Homegrown e-commerce major Flipkart has bumped up the reserves earmarked for financing investments, making acquisitions and extending inter-corporate loans to Rs 8,000 crore ($1.25 billion), show its recent filings with the Ministry of Corporate Affairs.
In a board meeting on 29 August, the company upped the sum from Rs 3,000 crore to Rs 8,000 crore via a special resolution, the filings show. “Considering the future requirements of the company… the present limit of Rs 3,000 crore is deemed insufficient,” it said.
E-mail queries sent to Flipkart seeking more information didn’t elicit an immediate response.
The development assumes significance in the wake of the country’s biggest e-tailer receiving a mega fund infusion of $2.5 billion from marquee investor SoftBank last month. In April, it had raised $1.4 billion in a transaction that saw it acquire the Indian operations of eBay Inc.
Normally, companies park a chunk of their surplus funds in treasury operations, that is, investing in interest- and return-yielding instruments. But for a venture like Flipkart that is yet to achieve lofty growth targets, scale and profitability, strategic deployment of these reserves for buyouts and investments is likely to be the key objective, experts said.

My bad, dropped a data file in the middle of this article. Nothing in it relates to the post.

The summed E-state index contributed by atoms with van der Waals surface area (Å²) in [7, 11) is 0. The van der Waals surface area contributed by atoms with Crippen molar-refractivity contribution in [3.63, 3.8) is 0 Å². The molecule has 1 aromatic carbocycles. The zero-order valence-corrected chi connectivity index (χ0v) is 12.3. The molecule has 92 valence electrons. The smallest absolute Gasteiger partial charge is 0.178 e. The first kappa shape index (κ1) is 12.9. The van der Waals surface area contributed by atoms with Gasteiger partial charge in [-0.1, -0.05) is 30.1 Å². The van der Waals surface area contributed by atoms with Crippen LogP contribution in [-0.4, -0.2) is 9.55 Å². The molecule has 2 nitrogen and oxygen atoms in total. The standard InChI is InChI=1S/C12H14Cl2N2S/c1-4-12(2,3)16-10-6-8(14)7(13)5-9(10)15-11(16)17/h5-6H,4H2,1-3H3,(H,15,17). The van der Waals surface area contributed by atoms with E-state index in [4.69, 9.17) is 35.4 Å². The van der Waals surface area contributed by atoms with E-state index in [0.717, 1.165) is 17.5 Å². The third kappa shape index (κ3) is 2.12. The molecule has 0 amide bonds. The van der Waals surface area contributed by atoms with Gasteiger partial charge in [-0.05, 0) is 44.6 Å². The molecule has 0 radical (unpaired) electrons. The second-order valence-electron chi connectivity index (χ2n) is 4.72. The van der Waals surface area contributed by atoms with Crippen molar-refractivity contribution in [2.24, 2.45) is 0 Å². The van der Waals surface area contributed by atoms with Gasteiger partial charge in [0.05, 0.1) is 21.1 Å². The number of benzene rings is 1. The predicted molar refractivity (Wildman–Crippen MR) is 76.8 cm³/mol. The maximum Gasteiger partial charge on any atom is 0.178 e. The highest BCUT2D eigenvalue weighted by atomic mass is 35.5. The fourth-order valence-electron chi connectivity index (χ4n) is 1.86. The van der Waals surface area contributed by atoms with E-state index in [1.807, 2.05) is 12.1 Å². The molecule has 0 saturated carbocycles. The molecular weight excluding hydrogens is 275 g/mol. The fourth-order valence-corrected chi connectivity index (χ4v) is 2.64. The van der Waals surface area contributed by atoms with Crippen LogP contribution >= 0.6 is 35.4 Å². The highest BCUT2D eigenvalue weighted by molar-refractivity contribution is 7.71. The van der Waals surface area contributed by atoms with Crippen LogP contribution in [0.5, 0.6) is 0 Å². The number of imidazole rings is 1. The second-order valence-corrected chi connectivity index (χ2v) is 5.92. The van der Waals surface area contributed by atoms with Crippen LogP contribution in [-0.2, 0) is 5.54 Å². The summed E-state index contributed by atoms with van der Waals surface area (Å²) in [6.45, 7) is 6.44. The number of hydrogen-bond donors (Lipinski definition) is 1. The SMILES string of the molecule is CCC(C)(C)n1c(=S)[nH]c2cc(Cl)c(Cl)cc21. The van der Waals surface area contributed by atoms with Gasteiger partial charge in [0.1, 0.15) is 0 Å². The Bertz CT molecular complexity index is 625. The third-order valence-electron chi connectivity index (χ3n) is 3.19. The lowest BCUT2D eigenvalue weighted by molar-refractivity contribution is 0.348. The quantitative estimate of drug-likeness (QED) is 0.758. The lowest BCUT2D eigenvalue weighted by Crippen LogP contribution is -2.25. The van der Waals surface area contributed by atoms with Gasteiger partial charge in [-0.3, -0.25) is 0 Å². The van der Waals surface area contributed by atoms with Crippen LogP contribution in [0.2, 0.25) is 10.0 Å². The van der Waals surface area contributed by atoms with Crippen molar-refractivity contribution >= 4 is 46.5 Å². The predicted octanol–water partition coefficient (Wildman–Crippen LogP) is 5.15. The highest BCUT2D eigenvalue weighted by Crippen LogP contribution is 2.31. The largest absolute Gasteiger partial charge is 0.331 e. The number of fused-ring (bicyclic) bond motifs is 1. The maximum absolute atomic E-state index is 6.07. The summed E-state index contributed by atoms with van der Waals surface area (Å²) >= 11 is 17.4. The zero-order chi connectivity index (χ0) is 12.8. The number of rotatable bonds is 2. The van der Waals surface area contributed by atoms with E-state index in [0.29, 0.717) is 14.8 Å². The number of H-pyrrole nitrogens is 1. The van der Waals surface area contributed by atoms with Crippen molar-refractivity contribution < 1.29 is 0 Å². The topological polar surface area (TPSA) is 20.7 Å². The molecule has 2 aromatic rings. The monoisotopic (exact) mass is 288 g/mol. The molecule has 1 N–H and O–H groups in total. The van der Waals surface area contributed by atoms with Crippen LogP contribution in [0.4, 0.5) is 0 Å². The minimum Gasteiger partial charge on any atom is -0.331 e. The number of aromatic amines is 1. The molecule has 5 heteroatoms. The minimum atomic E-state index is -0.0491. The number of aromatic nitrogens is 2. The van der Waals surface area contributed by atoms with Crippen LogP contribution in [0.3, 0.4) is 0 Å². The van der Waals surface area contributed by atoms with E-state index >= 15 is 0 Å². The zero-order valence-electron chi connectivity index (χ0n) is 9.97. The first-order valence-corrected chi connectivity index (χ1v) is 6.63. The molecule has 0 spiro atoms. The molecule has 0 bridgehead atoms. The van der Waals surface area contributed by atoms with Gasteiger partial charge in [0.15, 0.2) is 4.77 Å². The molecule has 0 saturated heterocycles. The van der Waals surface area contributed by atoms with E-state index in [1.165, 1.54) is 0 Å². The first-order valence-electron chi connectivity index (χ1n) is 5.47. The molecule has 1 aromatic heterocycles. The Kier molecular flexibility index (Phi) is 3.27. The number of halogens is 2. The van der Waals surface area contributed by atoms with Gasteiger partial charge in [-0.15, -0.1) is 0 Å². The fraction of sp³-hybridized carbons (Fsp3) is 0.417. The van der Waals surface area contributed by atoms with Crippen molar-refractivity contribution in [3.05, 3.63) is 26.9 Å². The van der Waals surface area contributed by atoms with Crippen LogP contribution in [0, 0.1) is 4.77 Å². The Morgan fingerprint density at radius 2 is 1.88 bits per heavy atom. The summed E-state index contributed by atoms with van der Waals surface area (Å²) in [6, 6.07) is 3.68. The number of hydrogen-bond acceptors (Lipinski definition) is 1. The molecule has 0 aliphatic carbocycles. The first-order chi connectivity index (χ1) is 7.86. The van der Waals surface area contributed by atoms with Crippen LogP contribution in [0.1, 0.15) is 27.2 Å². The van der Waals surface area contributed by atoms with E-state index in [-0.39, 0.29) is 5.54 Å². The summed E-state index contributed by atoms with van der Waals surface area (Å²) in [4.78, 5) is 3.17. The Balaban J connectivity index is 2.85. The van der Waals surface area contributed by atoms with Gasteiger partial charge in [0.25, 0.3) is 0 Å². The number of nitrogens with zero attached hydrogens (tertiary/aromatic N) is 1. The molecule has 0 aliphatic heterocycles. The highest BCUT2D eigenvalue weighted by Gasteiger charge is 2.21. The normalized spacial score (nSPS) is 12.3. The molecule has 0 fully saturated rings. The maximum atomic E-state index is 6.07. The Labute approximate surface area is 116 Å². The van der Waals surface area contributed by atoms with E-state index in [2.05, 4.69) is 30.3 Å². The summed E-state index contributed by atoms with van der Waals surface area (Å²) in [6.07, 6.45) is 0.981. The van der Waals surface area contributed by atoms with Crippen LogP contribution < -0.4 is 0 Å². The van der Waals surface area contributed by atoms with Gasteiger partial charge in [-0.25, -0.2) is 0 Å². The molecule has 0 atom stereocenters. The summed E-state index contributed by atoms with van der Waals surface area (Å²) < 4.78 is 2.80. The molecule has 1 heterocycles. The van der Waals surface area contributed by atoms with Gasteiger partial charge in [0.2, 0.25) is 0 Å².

“Apart from acquisitions, Flipkart is likely to use the sum for funding needs of group entities like Myntra, Jabong, PhonePe and Jeeves Consumer Services,” said Anup Jain, managing partner at consumer and retail consulting firm Redback Advisory Services.
The e-tailer is also likely to use a combination of venture debt, soft loans and equity investments to meet the financial needs of its associated entities.
Satish Meena, senior forecast analyst at market research firm Forrester, feels Flipkart is likely to use these reserves to meet the financing needs of its sellers. “This will help them get an advantage in terms of pricing and in controlling the overall consumer experience. Besides, as more products come on to its platform, significant investment will also go towards ramping up its warehousing capabilities,” he added.
In a recent media interaction, apparel e-tailer Myntra’s CEO Ananth Narayanan had said the company will continue to depend on parent Flipkart for growth investments, at least for the next five years. It will, however, bankroll its operational expenditure itself. With Flipkart flush with funds, Myntra is expected to receive a significant sum.
“As one of its better-performing businesses, Myntra’s funding problems are totally sorted out. However, I am not sure if Flipkart will fund Myntra through this reserve,” added Meena.
Myntra recently claimed that its private-label business had turned operationally profitable and the company was well on track to yield $300 million in revenues by the end of this year.
PhonePe, Flipkart’s UPI-based digital payments platform, is also expected to receive a fund infusion as it is rapidly scaling. Earlier in the day, The Economic Times reported, citing the company’s CEO Sameer Nigam, that PhonePe had overtaken the government’s BHIM (Bharat Interface for Mobile) app with a 45% share of the total transactions in August.
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